Lost Pages wasn’t the only bookshop I frequented, but the books I found on its shelves were… unique. I never saw any of these books anywhere else. Bizarre Bestiaries. Dictionaries of dead, obscure languages. Maps to lands that may never have been. Essays on religions with unfamiliar names. Obscure mythologies. Accounts of wars no history teacher had ever mentioned. Such were the wares of the bookshop that fed my teenage dreams.
Claude Lalumiere’s The Door to Lost Pages is a strange meta-exercise in writing, and for the creative process of book publishing. Lalumiere uses short fiction, some of which has previously seen publication, to construct a tenuously linked novella of surreal encounters, bookended by a fourth wall-shattering dissection of the writer’s process—which, on a conceptual level, holds a mirror to the nigh-mythical Lost Pages bookstore and the dark god Yamesh-Lot, whose tendrils infect the world with fear and nightmares: one is a source for inspiration and salvation; the other is a bestial devourer of creation.
As was evident in his collection of short stories, Objects of Worship, Lalumiere writes with a delicate-yet-perfunctory sense of style, playing simple colours to high effect, as with the recurring uses of green blue and brown—life, sky, and earth respectively, representing an earthly realm apart from the heavens. The Lost Pages bookstore, a salvation metaphor for both the characters and for the avatar of the writer-as-self, as depicted in the coda, is North on a compass—a point of grounding for those who need it, for those who seek to lose themselves in the fantasies of possibility, because the admission of one’s reality as truth would be more disastrous than they’d care to accept. It’s existence is a questionable fact, appearing when it is needed most to defend against the nightmares that encroach upon the world.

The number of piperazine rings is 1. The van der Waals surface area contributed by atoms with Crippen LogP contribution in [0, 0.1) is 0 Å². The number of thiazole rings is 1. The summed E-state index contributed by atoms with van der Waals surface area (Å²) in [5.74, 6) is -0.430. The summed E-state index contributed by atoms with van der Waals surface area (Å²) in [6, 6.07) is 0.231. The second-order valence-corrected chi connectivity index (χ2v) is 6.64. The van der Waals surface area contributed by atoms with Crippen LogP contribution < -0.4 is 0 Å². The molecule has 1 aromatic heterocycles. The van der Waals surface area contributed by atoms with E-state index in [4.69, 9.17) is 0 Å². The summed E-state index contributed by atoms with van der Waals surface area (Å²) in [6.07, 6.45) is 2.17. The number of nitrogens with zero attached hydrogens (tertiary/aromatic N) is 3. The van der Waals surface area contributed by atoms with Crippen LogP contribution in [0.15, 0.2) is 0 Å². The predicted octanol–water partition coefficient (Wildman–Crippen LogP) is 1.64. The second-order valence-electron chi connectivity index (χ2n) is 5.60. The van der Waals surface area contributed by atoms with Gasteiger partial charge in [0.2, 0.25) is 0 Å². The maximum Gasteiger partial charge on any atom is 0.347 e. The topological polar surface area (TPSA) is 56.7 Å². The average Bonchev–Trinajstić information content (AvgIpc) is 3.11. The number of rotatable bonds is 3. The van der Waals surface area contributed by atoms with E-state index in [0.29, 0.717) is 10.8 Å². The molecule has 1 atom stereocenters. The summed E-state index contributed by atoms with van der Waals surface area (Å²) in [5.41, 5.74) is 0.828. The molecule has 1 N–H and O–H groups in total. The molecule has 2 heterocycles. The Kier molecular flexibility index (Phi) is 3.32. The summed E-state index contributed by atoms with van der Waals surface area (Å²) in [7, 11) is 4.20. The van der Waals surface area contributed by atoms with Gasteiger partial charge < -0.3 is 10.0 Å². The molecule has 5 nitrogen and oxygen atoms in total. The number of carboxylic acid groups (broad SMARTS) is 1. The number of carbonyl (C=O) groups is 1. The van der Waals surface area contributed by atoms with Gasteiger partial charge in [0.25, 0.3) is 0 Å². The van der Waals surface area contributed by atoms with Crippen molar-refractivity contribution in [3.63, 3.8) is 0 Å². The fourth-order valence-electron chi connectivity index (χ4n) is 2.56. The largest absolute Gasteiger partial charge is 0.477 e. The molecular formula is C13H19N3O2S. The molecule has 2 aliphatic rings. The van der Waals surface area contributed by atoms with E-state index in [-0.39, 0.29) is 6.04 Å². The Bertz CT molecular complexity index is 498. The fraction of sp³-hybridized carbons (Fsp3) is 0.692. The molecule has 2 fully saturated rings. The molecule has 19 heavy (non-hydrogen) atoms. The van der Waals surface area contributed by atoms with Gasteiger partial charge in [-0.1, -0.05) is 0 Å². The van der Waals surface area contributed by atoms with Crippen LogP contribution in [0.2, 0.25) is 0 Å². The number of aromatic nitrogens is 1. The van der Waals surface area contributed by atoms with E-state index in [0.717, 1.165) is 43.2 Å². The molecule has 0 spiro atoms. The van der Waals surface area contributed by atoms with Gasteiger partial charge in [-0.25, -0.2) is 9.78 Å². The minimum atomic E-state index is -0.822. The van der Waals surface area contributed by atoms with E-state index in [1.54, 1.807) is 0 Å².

The takeaway from the mythology these loosely connected tales provide is that salvation will not come with ease. It must be fought for, and an understanding between one’s desired self and a past or present more closely tethered to reality must be earned through confrontation. It absolutely cannot be won hiding from one’s nightmare vision of the truth amongst the stacks of a fantastical bookstore, no matter how tempting that may be.
As an exercise in creating a universal theme through short fiction—simultaneously crafting a book that is equal parts surrealist fiction and subjective first-person authorial examination—The Door to Lost Pages succeeds more on the merits of its structural experimentation than it does the implementation of its skin-thin fantasy that exists beneath a surface scraped raw.